Idle Chat about Korean (Kourai) Tea Bowls (2)
by TANI Akira Curator of the Nomura Museum of Fine Art

The Origin of the Name “Soba (Buckwheat)”
Unlike totoya tea bowls, here are not different types of soba tea bowls. A soba bowl’s is short compared to the width of it’s mouth, and it’s sides are level. The outer part of the foot is whittled down to a width of a few milimeters, and the bowl’s waist is narrow. Generally, the glaze covering it is thin. A glaze the colour of a pale loquat is common, but some of them are coloured a blue, and there are bowls that seem to have the glaze for half the body substitue the the blue colour for loquat colour.
An explaination on the origin of the name “soba” comes from it being “ido no soba” (lit. near the ido), in it resembles an ido tea bowl. In fact, the paper inside the box of the soba chawan called “Fujinami” held in the repository of the Nomura Museum says that that tea bowl is as an ido bowl. If one looks at it with modern eyes, it would be little thought of as a type of ido chawan, but formerly the generally idea of an ido bowl was probably a bit different than in modern times.
Finally, there are black spots scattered inside the soba bowl, the name “soba” is explained as these spots resemble the sediment of buckwheat. Anyhow, the truth of the matter is we don’t know why there is different name for a bowl of such similar type as the totoya.

Investigating Kiln Markings
There are those who say True Totoya have characteristics of chawan made in the area of Hoeryŏng of North Korea. Those characteristics are a solid foot and that inside and the area around the foot are left unglazed. Since we cannot do feild excavations to investigate the Hoeryŏng theory as the area currently is controlled by North Korea, we really cannot make a judgement. But we can identify characteristics that resemble chawan from the first period of karatsu.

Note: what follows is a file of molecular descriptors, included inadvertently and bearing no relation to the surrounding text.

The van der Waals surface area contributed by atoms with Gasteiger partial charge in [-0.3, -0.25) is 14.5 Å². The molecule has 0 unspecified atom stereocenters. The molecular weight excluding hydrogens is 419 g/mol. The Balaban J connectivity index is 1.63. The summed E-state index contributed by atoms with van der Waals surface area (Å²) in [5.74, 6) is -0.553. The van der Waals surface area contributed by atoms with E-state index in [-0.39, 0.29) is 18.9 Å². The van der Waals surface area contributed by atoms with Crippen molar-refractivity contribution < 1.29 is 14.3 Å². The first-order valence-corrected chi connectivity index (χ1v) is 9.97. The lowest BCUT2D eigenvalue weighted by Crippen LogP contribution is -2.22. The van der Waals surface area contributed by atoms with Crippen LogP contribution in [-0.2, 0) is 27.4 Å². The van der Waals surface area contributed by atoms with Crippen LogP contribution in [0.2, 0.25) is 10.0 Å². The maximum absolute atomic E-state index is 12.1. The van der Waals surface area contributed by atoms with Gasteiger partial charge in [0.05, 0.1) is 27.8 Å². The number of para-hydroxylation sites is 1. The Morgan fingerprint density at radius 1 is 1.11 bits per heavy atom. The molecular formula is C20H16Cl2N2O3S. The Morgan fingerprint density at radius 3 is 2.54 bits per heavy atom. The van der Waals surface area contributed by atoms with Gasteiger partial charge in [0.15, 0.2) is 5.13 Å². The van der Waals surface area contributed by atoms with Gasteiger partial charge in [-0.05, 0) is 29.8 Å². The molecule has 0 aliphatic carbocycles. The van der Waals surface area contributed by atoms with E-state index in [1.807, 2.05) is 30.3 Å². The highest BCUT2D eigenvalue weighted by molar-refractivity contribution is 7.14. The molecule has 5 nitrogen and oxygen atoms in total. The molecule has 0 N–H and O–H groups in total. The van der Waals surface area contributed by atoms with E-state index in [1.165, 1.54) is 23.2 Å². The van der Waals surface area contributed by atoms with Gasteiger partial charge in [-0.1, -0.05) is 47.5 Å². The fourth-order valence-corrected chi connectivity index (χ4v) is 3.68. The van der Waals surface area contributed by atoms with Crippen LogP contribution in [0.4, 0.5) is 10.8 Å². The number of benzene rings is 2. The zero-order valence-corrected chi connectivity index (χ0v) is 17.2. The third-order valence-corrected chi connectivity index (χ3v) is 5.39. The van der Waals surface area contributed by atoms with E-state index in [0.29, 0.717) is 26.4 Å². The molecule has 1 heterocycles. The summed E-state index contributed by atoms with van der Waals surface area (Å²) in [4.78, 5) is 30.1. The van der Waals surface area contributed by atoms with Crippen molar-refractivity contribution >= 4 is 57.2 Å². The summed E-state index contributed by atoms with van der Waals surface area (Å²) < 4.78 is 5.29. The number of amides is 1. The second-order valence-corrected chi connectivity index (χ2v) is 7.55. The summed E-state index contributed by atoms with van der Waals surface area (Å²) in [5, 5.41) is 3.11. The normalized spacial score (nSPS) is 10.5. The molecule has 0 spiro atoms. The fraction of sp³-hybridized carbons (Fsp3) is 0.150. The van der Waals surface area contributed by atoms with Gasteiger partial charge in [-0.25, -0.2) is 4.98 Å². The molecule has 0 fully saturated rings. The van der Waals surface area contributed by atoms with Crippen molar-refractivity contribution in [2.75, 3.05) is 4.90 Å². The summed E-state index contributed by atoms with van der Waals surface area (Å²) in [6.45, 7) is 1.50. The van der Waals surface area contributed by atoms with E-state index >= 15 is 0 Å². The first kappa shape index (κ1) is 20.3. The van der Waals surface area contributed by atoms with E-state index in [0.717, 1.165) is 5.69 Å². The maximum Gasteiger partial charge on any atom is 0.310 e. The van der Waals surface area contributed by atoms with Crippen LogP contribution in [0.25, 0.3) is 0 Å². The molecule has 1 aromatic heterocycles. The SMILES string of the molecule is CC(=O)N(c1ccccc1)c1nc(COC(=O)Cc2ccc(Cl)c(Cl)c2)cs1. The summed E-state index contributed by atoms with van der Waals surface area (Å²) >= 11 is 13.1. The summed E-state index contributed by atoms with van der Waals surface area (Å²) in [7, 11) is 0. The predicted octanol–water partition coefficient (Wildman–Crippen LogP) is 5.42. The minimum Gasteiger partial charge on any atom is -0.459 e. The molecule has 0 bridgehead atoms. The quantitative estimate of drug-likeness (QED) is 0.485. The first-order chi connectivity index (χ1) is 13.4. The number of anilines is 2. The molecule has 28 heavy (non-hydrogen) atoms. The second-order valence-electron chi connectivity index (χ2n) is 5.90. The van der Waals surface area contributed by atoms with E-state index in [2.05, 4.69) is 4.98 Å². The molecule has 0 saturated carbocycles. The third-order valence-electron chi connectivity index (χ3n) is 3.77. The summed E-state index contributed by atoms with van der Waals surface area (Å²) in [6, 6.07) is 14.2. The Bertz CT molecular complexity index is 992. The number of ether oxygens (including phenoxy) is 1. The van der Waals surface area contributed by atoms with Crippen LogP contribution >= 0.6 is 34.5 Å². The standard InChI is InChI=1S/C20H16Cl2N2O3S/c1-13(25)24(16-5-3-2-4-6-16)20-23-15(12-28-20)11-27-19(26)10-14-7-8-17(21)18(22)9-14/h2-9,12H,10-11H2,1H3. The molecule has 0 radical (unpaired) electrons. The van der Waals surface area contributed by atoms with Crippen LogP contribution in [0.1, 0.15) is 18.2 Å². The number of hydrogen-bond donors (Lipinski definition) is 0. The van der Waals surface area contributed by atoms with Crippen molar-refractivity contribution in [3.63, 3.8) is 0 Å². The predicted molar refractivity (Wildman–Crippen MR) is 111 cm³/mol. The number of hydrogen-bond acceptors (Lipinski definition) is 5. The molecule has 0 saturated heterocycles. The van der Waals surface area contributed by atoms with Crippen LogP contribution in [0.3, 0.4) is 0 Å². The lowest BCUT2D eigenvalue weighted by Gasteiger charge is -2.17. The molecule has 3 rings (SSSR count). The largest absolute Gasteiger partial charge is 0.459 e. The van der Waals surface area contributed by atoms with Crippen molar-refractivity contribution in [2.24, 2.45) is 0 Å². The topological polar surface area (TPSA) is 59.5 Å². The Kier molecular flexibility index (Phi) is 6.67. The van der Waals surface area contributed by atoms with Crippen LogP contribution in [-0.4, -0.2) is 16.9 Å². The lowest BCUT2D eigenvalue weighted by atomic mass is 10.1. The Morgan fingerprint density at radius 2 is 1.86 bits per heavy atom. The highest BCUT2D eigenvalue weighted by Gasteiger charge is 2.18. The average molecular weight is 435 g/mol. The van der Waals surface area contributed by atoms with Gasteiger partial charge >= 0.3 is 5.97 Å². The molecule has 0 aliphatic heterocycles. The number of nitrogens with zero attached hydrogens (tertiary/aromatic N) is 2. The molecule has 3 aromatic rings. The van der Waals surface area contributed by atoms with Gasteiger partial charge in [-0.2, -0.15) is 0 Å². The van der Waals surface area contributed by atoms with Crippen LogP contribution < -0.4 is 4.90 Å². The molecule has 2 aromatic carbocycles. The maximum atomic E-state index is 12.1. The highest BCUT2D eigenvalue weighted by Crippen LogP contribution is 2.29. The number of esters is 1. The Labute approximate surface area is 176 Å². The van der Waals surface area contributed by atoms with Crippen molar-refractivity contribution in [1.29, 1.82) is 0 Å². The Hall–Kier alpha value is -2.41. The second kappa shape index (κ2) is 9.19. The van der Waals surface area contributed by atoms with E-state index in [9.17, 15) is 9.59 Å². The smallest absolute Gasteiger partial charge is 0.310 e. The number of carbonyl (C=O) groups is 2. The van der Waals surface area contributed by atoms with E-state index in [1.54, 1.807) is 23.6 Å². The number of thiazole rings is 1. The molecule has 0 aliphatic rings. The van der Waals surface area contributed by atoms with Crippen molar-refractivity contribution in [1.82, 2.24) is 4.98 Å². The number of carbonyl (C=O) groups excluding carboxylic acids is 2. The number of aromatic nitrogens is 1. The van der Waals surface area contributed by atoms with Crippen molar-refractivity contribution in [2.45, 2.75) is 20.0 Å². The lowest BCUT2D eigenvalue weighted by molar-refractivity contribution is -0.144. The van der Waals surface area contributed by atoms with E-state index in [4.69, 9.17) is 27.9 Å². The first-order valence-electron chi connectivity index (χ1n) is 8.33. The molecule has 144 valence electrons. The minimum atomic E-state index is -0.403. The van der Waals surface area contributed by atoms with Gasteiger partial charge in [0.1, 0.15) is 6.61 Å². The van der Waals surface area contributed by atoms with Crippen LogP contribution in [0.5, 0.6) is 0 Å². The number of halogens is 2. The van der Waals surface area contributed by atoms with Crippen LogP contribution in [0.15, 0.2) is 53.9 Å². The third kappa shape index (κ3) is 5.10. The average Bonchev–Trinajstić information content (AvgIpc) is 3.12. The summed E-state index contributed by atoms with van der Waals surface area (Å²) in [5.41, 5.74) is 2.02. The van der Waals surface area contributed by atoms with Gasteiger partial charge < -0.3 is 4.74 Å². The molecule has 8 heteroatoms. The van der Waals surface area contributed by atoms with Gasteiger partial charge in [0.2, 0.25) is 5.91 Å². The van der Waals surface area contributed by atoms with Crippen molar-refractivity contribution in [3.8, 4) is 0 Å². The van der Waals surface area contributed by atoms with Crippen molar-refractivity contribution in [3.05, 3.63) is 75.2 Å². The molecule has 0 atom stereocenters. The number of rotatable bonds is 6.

In any event, as soba and totoya chawan look comparitively alike, we often find fragments of them with kiln markings from the Gyeongsangnam-do in the west to Jeollanam-do in the east.
However, even the Wakan Kiln of Pusan managed by the Tsushimi Province is thought to have made both totoya and soba bowls. As for works handed down unto today, it is thought likely that many of them are artefacts from Wakan Kiln.
Furthermore, according to excavation reports, totoya and soba have been found at a large quantity of archaeological excavations in Japan . Actually, looking at excavated fragments, their condition is fairly different from the totoya and soba of chanoyu. The reason why is that the lead archaeologist classifies a bowl mainly by the treatment of the foot and it’s shape, but in chanoyu we consider the whole feeling of the chawan. Thus even when seeing a nearly completely intact artefact we often cock our head thinking “Is this really a soba chawan?”The veiwpoint of an archaeologist–who considers the technical characteristics of the fragments–and the veiwpoint of chanoyu enthusitist–whose classification considers not only the general shape and colour, but the feeling of the bowl–are different. It’s likely this difference that brings about such a result.